Skip to main content

Obama Takes Stand on Climate in Inaugural Speech

Barack Obama in White House
President Barack Obama holds a meeting in the Situation Room of the White House, Dec. 7, 2012. (Image credit: Official White House Photo by Pete Souza)

President Barack Obama discussed the need to act on climate change in his inauguration address, highlighting previously stated intentions to make the issue a priority in his second term.

In his speech, Obama tied failure to respond to climate change with a betrayal of future generations.

"Some may still deny the overwhelming judgment of science, but none can avoid the devastating impact of raging fires, and crippling drought, and more powerful storms," he said today (Jan. 21). "The path towards sustainable energy sources will be long and sometimes difficult. But America cannot resist this transition; we must lead it."

Obama went on to cast green technology in a positive light, arguing that America "must claim its promise." The message resonated with climate scientists and environmental groups.

"I was reassured to see him reaffirm that facts matter, and that the science overwhelmingly indicates that climate change is not only real, but is already posing a serious threat to society," Michael Mann, a climate scientist at Pennsylvania State University, told LiveScience. However, Mann said, the details of Obama's climate policy still need to be fleshed out. [The Reality of Climate Change: 10 Myths Busted]

Climate at the inauguration

Obama's mention of the c-word is not the first time climate has made an appearance in an inaugural speech, but presidents rarely use the occasion to discuss the environment. In 2010, Obama made a passing reference to rolling back "the specter of a warming planet." Former President Bill Clinton made one reference apiece to the need for a clean environment in his 1993 and 1997 inaugural speeches, but did not specifically mention global warming.

This year's reference was much more extended than that in Obama's first-term speech.

"We, the people, still believe that our obligations as Americans are not just to ourselves, but to all posterity," Obama said. "We will respond to the threat of climate change, knowing that the failure to do so would betray our children and future generations."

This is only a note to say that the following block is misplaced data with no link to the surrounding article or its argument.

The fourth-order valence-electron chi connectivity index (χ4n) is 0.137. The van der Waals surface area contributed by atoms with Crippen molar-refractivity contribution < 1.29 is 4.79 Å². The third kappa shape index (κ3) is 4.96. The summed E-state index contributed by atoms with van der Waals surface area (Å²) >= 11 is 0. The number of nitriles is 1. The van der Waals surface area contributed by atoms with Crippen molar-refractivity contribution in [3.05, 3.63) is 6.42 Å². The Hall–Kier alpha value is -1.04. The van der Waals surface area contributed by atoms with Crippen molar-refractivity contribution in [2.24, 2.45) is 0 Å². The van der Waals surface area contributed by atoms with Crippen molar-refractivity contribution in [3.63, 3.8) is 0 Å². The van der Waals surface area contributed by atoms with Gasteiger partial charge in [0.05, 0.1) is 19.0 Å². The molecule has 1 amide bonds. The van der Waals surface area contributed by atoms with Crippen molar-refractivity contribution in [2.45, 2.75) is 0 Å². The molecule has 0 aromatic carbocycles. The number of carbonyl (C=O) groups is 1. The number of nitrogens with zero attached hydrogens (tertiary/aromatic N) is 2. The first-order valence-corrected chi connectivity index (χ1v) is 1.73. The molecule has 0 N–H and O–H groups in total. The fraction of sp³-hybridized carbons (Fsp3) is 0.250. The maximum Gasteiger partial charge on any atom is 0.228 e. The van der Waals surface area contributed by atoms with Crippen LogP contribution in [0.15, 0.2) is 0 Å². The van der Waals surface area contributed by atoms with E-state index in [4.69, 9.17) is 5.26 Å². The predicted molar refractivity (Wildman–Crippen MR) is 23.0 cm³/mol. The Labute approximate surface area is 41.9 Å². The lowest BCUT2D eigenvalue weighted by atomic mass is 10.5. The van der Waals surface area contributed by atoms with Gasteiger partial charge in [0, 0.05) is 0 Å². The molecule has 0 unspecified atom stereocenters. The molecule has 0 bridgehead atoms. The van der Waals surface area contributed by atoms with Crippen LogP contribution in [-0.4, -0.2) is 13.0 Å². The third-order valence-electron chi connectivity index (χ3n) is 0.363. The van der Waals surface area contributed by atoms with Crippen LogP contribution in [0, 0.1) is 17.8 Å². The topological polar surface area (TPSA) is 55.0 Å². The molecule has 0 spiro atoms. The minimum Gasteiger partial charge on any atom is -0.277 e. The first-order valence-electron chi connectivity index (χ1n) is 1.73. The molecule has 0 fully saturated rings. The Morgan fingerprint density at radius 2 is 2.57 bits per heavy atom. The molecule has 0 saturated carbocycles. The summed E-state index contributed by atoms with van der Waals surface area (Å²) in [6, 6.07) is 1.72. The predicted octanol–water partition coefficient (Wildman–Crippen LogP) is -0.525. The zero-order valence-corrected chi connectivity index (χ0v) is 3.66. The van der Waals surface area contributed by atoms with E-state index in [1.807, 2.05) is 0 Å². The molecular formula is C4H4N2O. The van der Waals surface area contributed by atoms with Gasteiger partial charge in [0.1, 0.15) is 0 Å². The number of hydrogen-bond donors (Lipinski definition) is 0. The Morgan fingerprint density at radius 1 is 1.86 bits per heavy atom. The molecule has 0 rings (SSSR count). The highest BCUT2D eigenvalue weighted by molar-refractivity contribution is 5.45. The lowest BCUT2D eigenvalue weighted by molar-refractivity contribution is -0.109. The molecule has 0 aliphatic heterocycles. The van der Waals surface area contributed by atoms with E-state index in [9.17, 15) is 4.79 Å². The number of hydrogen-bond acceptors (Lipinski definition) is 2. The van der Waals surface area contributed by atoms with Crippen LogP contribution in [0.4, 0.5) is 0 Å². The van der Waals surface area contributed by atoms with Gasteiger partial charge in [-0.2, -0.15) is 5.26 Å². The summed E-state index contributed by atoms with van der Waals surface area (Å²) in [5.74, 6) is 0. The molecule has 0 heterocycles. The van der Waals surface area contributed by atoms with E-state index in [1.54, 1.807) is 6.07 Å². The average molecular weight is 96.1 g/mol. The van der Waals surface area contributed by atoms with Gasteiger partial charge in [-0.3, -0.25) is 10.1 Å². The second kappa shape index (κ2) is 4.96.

Will there be action?

Environmental groups praised Obama's words and used the opportunity to push for policy action.

"He did a good job laying out a narrative about climate change and why we should all care about taking meaningful action," said Travis Franck, a policy analyst for the nongovernmental organization Climate Interactive. "It will affect our children and grandchildren in many ways: their economic opportunities, their health, their safety from disasters, their recreation activities, and their sense of pride in America and its place in the world."

But the action Obama intends to take remains unknown. Climate experts say that sweeping policies are unlikely to make it through Congress in Obama's second term. The president does have some leeway to make regulatory changes via executive action.

"It would have been much more encouraging if he went on to say that he would put the power of his office into the fight to get the country onto a sustainable energy path, by working for regulations and legislation that would incentivize energy efficiency and the transition to clean energy and make the burning of fossil fuels less attractive," Elizabeth Sawin, the co-director of Climate Interactive, told LiveScience.

"Citizens who care about clean energy and a livable planet are going to need to continue to organize and pressure elected officials, including the president, if we want to see concrete action and climate-protecting policy coming from Washington," Sawin said.

Follow Stephanie Pappas on Twitter @sipappas or LiveScience @livescience. We're also on Facebook & Google+.

Stephanie Pappas
Stephanie Pappas

Stephanie Pappas is a contributing writer for Live Science, covering topics ranging from geoscience to archaeology to the human brain and behavior. She was previously a senior writer for Live Science but is now a freelancer based in Denver, Colorado, and regularly contributes to Scientific American and The Monitor, the monthly magazine of the American Psychological Association. Stephanie received a bachelor's degree in psychology from the University of South Carolina and a graduate certificate in science communication from the University of California, Santa Cruz.